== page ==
Quetta, Pakistan (CNN)Three people have died and 15 were injured in an attack on paramilitary troops in the city of Quetta in Pakistan's southwestern province of Balochistan.
Suicide attack targets soldiers in Pakistani city of Quetta
Quetta is the capital of Balochistan province near the Afghan border. The province has seen a decades-long insurgency by separatists who demand independence from Pakistan, citing what they say is the state's monopoly and exploitation of the province's mineral resources.
The District Inspector General of Police for Quetta, Azhar Akram, confirmed to CNN that the attack was caused by a suicide bomber and took place early Sunday morning at a checkpoint of the Frontier Corp, the paramilitary troops stationed within the city of Quetta.
The Pakistani Taliban, known as Tehreek-e-Taliban Pakistan (TTP), claimed responsibility for the blast in a statement released to CNN.
While there have been targeted attacks by the TTP on the Frontier Corp in July, the deadliest recent assault carried out by the militant group was in April, when a blast outside a luxury hotel in Quetta killed four people and injured 12 others.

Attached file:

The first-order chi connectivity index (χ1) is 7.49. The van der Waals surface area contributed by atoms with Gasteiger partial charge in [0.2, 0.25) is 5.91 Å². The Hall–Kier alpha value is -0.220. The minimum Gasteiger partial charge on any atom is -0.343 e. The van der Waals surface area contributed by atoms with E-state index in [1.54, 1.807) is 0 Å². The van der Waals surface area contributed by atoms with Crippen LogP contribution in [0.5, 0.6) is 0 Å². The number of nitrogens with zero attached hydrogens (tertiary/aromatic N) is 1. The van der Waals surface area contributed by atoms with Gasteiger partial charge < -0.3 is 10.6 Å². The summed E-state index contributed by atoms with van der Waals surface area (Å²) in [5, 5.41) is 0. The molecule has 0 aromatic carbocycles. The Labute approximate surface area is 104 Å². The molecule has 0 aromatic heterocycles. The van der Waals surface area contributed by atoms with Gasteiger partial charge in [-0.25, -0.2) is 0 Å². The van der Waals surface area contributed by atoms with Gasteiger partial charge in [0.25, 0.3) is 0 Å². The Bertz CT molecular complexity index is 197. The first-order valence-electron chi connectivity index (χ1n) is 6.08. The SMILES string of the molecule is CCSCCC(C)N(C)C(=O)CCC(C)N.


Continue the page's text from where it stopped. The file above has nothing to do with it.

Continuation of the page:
Pakistan's Prime Minister Imran Khan condemned the incident in a post on Twitter Sunday.
"Condemn the TTP suicide attack on FC checkpost, Mastung road, Quetta. My condolences go to the families of the martyrs & prayers for the recovery of the injured. Salute our security forces & their sacrifices to keep us safe by thwarting foreign-backed terrorists' designs," the tweet read.
TTP leader Noor Wali Mehsud appeared buoyed by the Afghan Taliban gains in an exclusive interview with CNN six weeks ago. As the Taliban closed in on Kabul, Mehsud suggested "the victory of one Muslim was surely helpful to another Muslim."
He vowed to take control of Pakistan's tribal border region, hinting it would be easier with US forces gone and the Afghan Taliban in charge in Kabul. US drone strikes killed three of his predecessors.
The number of TTP attacks In August was more than double last year's monthly average, according to figures published by the group.